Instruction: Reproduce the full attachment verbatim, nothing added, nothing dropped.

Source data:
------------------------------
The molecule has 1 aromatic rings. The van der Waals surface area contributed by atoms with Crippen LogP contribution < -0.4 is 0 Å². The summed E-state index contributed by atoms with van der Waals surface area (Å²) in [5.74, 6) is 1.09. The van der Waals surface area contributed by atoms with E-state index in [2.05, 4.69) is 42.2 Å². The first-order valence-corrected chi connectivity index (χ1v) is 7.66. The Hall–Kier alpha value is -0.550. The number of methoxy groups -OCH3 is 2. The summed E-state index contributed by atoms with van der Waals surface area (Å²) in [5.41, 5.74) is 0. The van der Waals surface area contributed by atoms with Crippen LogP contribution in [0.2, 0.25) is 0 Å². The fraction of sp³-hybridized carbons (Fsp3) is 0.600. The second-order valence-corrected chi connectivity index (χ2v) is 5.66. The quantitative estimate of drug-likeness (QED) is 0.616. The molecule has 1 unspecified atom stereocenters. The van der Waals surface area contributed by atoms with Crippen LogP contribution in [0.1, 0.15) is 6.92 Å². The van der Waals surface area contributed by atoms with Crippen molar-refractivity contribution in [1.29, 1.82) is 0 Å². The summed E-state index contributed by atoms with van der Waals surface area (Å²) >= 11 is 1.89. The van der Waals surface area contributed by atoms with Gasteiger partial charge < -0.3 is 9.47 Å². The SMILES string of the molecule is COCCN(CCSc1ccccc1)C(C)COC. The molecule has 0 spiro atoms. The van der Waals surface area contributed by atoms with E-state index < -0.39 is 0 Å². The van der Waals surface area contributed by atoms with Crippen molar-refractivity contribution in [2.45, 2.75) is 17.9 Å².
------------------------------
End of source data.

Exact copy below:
The molecule has 1 aromatic rings. The van der Waals surface area contributed by atoms with Crippen LogP contribution < -0.4 is 0 Å². The summed E-state index contributed by atoms with van der Waals surface area (Å²) in [5.74, 6) is 1.09. The van der Waals surface area contributed by atoms with E-state index in [2.05, 4.69) is 42.2 Å². The first-order valence-corrected chi connectivity index (χ1v) is 7.66. The Hall–Kier alpha value is -0.550. The number of methoxy groups -OCH3 is 2. The summed E-state index contributed by atoms with van der Waals surface area (Å²) in [5.41, 5.74) is 0. The van der Waals surface area contributed by atoms with Crippen LogP contribution in [0.2, 0.25) is 0 Å². The fraction of sp³-hybridized carbons (Fsp3) is 0.600. The second-order valence-corrected chi connectivity index (χ2v) is 5.66. The quantitative estimate of drug-likeness (QED) is 0.616. The molecule has 1 unspecified atom stereocenters. The van der Waals surface area contributed by atoms with Crippen LogP contribution in [0.1, 0.15) is 6.92 Å². The van der Waals surface area contributed by atoms with Crippen molar-refractivity contribution in [1.29, 1.82) is 0 Å². The summed E-state index contributed by atoms with van der Waals surface area (Å²) >= 11 is 1.89. The van der Waals surface area contributed by atoms with Gasteiger partial charge < -0.3 is 9.47 Å². The SMILES string of the molecule is COCCN(CCSc1ccccc1)C(C)COC. The molecule has 0 spiro atoms. The van der Waals surface area contributed by atoms with E-state index < -0.39 is 0 Å². The van der Waals surface area contributed by atoms with Crippen molar-refractivity contribution in [2.45, 2.75) is 17.9 Å².